character-archetype

deathchrist2000  asked:

Grant Morrison’s Kingdom Hearts or Grant Morrison’s Star Wars?

1000000000% Kingdom Hearts. Not that I’d turn down his take on Star Wars - though if I had to pick a space opera about a mythic order protecting the cosmos by drawing on the primal forces of the universe for him to fiddle with, it’d be Green Lantern - but Kingdom Hearts not only has a baffling mythology for him to complicate even further, plenty of broad archetypal characters for him to work with in a way I couldn’t quite see him doing with Han Solo or Leia, and on occasion the sort of slapstick comedy that he did so well with in JLA, but the nature of the identity/memory issues (that play into a lot of his common themes) and how light and dark are at this point no longer defined in terms of good and evil fits into the sort of ‘War With No Sides’ narrative that so appeals to him. If the world went mad enough that he ended up that gig, I think he’d find he had a lot to work with.

Wouldn’t Mind the Hanging

My inaugural post for @mag7week! I’ve been wanting to write something like this for a while, and this was the perfect opportunity! It seems to be the consensus around our little fandom that despite Vasquez’s status as “The Outlaw,” he’s a good guy. I wanted an interaction between him and Charlie Prince (from 2007′s 3:10 to Yuma), an outlaw who is decidedly less cuddly. So to that end, I wrote this little pet project. The title is from the song “Hang Me, Oh Hang Me” from the Inside Llewyn Davis soundtrack.


           Three weeks. Three weeks of riding, and looking over his shoulder. Now he sat in some piss hole just beyond the New Mexico territory where only degenerates would gather. Or so Vasquez hoped. He would continue north. It was not a question.

          But for how long? How far will I be pursued?

Keep reading

Rick Sanchez, Don Draper, and BoJack Horseman are three examples of a popular male character trope: the intelligent, talented, toxic, disconnected, detached man who fails to connect with others and is consistently and wildly self destructive in his quest to fill an emotional void with anything but human connection.

The problem with this character archetype lies with the fans, insofar as a lot of people, a specific subset of men in particular, miss the entire point of the character.

They’re so easily sucked in by the flashy veneer of masculine bravado on the surface of these damaged characters that they fail to understand why the characters are presented this way: you do not want to be like them. You are not supposed to identify with them positively or see them as someone to emulate, you are not supposed to sincerely root for them to win most of the time, they are antiheros.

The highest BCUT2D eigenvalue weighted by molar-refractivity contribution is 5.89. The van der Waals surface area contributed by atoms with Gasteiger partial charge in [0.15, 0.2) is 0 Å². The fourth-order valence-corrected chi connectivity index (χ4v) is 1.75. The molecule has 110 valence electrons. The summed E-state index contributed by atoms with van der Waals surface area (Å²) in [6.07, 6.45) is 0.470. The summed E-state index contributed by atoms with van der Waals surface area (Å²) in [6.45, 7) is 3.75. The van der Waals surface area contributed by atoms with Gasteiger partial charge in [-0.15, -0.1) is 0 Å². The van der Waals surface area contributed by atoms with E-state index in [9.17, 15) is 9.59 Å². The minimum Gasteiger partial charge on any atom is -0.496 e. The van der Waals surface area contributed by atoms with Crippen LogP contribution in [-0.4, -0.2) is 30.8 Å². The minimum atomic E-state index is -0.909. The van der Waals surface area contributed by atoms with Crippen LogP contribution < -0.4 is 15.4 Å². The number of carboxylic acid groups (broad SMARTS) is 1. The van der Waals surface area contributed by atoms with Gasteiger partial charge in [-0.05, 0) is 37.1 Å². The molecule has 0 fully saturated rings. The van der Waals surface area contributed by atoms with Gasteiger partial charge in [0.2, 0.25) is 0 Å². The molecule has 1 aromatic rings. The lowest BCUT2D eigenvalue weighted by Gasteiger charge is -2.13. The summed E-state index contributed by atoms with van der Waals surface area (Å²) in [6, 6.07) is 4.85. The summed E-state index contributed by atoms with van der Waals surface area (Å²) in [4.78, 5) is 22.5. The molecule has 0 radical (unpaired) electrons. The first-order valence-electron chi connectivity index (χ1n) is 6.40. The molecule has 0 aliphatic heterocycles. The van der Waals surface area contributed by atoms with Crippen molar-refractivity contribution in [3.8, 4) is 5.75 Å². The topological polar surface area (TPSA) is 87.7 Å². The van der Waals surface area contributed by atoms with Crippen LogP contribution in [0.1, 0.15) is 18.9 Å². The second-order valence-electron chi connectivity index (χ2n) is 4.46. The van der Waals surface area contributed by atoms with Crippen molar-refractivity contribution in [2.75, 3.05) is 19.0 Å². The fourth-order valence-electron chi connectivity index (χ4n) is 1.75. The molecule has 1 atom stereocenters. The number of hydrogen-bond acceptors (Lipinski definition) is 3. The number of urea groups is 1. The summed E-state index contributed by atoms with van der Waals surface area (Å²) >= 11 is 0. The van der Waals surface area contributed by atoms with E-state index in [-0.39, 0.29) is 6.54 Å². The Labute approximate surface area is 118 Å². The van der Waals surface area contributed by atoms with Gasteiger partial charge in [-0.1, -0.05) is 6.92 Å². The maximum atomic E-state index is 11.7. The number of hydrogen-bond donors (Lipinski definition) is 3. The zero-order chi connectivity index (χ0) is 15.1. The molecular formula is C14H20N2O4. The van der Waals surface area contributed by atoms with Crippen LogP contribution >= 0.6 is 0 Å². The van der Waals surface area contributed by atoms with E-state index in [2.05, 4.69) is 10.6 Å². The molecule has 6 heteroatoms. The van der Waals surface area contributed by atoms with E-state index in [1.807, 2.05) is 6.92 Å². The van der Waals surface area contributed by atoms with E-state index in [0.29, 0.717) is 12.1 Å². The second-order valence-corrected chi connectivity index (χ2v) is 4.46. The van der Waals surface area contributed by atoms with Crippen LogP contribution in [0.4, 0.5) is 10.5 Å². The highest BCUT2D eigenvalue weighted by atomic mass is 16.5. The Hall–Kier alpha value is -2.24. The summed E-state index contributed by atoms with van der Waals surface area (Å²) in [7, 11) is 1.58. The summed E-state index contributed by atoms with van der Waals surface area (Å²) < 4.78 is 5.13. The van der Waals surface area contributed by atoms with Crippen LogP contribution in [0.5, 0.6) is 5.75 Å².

In spite of being the protagonist Rick, Don, and BoJack are almost never the “good guy” in any given scenario, they are almost always selfishly motivated, and explicitly harming innocent people for their own gain. The rare moments of redemption usually don’t last.

Idolizing and lionizing these characters as an ideal or something to aspire to entirely misses the concept of the characters, and worse, celebrates behavior that is explicitly shown to be toxic and harmful.

If you identify as “a Rick” then the entire concept of the show has gone completely over your head. The creators of all three shows position their characters clearly, and get more blatant with each season.

To be clear, seeing negative traits in yourself and identifying with the struggle to improve them, or wanting these characters to change and grow is not what we’re referring to here, but rather the explicit support for and celebration of these characters as they are. This isn’t even a critique of the characters themselves. All of whom are well written, interesting, and complex, but rather it’s a critique of how we see and interpret these characters. This archetype applies to many characters like Sherlock, House, and Archer, and is also mirrored in family members like Beth to Rick or Mycroft to Sherlock. Liking these characters is fine. Enjoying them ia fine, but acknowledge what they are.
You bored, or feeling artsy but don’t have any inspiration...!?

Do you need to distract yourself? Or are you simply bored? 

Well, let’s fix that shit right now~

Here are some great websites to make the time pass.


First off, here are some 100% free art programs!; 

  • Photoshop CS2 - (Windows, not sure about Mac.)
  • FireAlpaca - (Windows and Mac)
  • Medibang Paint Pro- (windows and Mac)
  • Sketchbook Copic Edition - (Windows and Mac)
  • GIMP - (Windows) (Mac)
  • Paint tool SAI [cracked]  - (Windows) (Mac)
  • Paint tool SAI 2 beta - (tumblr post on said program)
  • iPaint - (Mac)
  • Paintbrush - (Mac)
  • Pencil - (Windows, Mac)
  • Paint.NET - (Windows)
  • Seashore [still in development, ver 0.5] - (Mac)
  • ChocoFlop - (Mac)
  • Inkscape - (Mac and Windows)
  • ArtRage [Demo] - (Mac and Windows)
  • OpenCanvas 1.1[must pay for 2.0] - (Windows, not sure about Mac.)
  • MyPaint - (Windows)
  • Krita - (Windows)
  • Vectorian [Supports Animation] - (Windows)
  • Pixia[Japanese, some English versions] - (Windows)
  • Asperite - (Windows)
  • Chasys Draw IES - (Windows)
  • SmoothDraw - (Windows)
  • TwistedBrush Open Studio - (Windows)
  • BOUNS - CTRL+Paint [Great for teaching all kinds of stuff, like how to use digital programs.]


Alrighty, but maybe you don’t want to download software to draw, free or not. That’s just too much time, and let’s face it, you’re already bored. Well, I’ve got you covered peoples, here are some free browser paint/drawing programs!;

  • Pixlr.com-a browser photoeditor, and can be used for drawing!
  • Psykopaint
  • QueekyPaint
  • PaintOnline- ((also has some random free browser games on site too!))


Sooo, maybe You just don’t feel like drawing…understandable, you beasts-here’s a BUNCH of other websites to calm and/or stretch those brain muscles!;

  • create pixel art
  • Awesome photo editor and art program, all free…!
  • Totally free transparent textures
  • make a cute chibi
  • draw some cool generative art